In the arrangement illustrated, a space is also defined by the front wall 22 and top wall 16. If desired, such space, space 79, may be placed into communication with the outlet of air compressor 78 to provide for drying of the user's hand by compressed air flowing through orifices formed in the top wall and/or front wall as indicated by the arrows in FIG. 4. The afore-described sleeves 28, while discouraging outward flow of fluid from the interior of the cabinet, will provide for the ready ingress and egress of the user's hands with respect to the cabinet.
The module 70 and the attachment hoses 80, 81 associated therewith may be readily disconnected from cabinet 10 by means of suitable connectors 82 at the ends of the hoses. The module and hoses 80, 81 may then be attached to another form of cabinet which is in modular form and identified in FIGS. 5 and 9 by reference numeral 84. This form of cabinet is utilized for the massage or treatment of feet in much the same manner that the cabinet 10 was utilized to massage or therapeutically treat hands. With regard to the practice of reflexology, such discipline encompasses pressure points on the feet as well as the hands and such points are well known in the prior art. For example, The Foot Book by Devaki Berkson, published by Barnes and Noble Books, identifies such reflexology points or locations.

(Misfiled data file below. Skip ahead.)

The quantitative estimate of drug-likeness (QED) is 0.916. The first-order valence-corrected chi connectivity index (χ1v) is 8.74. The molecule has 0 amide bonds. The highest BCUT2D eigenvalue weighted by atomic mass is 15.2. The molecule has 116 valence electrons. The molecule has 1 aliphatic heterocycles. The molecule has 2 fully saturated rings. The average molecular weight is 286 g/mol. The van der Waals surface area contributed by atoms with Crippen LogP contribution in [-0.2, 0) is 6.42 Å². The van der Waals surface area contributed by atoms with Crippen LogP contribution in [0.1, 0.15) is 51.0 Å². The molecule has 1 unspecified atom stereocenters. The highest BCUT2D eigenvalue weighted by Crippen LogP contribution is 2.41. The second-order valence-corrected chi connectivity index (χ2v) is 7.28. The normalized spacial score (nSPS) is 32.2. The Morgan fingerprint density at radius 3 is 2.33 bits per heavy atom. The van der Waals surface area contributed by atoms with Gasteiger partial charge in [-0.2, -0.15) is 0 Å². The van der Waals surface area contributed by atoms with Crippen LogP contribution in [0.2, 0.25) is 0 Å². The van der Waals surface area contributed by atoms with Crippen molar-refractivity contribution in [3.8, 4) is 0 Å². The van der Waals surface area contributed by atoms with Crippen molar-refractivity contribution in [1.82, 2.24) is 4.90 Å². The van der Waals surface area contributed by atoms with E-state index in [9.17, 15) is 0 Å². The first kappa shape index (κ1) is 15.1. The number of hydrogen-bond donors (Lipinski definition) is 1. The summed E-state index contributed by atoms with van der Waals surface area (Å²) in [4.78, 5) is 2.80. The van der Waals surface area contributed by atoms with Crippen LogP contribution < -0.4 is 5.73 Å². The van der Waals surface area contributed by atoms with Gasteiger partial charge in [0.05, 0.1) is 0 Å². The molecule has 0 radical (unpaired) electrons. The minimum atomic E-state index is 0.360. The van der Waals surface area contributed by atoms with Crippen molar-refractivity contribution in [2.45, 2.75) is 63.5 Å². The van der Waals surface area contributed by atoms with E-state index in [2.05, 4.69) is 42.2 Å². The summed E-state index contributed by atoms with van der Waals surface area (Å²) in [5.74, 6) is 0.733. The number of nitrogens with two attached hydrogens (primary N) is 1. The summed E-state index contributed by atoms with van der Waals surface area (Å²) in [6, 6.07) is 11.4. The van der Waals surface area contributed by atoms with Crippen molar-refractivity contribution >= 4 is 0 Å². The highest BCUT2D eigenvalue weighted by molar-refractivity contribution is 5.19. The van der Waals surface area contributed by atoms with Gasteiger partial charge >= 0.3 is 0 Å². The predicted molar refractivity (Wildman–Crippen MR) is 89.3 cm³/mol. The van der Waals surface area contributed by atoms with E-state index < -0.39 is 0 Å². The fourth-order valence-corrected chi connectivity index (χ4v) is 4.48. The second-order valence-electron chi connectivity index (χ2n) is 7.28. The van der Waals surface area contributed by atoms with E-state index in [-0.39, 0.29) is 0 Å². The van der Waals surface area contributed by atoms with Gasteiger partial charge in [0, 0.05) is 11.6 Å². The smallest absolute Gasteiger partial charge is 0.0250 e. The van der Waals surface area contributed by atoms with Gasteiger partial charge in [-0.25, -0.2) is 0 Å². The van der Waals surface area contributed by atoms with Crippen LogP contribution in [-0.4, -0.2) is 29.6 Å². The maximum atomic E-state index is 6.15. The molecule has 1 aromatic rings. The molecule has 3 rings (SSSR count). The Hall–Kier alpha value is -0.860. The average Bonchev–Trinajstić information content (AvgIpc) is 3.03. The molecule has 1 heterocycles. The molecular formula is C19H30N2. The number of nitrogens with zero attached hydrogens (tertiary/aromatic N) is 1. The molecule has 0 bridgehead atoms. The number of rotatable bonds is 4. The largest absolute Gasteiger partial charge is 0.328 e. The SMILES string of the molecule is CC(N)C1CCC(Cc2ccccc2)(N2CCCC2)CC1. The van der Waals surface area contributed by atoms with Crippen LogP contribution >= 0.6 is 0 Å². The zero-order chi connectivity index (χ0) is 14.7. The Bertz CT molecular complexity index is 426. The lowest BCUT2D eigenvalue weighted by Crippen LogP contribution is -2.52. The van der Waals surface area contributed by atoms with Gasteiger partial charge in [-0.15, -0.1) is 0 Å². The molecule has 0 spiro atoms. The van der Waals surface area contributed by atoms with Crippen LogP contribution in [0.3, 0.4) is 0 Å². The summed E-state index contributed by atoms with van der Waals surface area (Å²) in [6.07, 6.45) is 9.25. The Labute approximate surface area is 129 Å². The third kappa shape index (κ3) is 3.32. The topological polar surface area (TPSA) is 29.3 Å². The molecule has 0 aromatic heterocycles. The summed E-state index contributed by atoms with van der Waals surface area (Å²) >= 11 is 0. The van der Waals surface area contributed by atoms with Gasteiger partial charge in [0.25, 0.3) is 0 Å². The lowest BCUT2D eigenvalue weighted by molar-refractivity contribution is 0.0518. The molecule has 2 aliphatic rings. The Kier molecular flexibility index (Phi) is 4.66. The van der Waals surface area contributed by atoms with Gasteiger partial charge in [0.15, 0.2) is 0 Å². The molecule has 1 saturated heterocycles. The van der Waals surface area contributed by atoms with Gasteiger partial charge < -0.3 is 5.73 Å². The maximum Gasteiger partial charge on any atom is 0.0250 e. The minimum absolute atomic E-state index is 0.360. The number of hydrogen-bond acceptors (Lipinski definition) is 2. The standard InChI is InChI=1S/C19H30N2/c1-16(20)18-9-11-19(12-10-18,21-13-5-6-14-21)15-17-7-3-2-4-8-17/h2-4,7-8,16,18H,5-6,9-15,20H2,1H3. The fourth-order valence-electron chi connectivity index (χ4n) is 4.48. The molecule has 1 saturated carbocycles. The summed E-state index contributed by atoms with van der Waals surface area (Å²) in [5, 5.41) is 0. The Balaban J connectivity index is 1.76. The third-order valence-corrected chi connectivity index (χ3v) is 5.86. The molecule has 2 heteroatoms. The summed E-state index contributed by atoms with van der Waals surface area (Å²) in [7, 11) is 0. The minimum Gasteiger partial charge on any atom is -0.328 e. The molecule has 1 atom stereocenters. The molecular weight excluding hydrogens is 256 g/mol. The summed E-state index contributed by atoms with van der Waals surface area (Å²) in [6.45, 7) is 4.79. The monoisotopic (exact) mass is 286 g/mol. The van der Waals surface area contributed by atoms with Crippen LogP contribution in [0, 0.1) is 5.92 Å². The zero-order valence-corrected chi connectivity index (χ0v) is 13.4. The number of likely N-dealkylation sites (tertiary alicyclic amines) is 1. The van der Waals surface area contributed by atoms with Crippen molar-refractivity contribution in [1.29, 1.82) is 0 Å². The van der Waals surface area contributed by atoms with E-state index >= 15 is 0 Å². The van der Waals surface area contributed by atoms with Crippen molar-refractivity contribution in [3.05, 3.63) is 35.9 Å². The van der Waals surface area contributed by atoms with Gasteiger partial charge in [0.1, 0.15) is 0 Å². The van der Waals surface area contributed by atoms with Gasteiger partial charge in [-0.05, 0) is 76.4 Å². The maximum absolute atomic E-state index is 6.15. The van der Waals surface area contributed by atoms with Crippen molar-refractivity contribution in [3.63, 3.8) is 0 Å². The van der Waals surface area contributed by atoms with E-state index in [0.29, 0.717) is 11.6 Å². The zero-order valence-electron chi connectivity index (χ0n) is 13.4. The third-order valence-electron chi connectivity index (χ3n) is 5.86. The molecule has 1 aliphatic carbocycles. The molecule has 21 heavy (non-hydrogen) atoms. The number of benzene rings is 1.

As was the case with respect to cabinet 10, walls of cabinet 84, including back wall 86, bottom wall 88, and top wall 90 define a plenum. Furthermore, it is to be understood that the plenum is preferably defined in part by a divider wall (not shown) similar to divider wall 36 of cabinet 10. The side walls of the cabinet 84 also define part of the plenum.
As was the case with cabinet 10, the plenum of cabinet 84 is divided into separate plenum chambers such as plenum chamber 92 of the back wall and plenum chamber 94 which extends along the periphery of the top, front, and bottom of the cabinet. The module 70 is connected through attachment hoses 80, 81 and through internal tubing members such as tubing member 96 operatively associated with plenum chamber 94 to the desired plenum chambers. Water or other pressurized fluid will enter the interior of the cabinet 84 through apertures formed in the cabinet walls at the desired locations therein and form fluid jets impacting against the foot as indicated by the arrows in FIG. 9.
Fluid will exit the interior of cabinet 84 through a drain 96 and will proceed to the inlet of pump 72 in module 70 for recirculation purposes.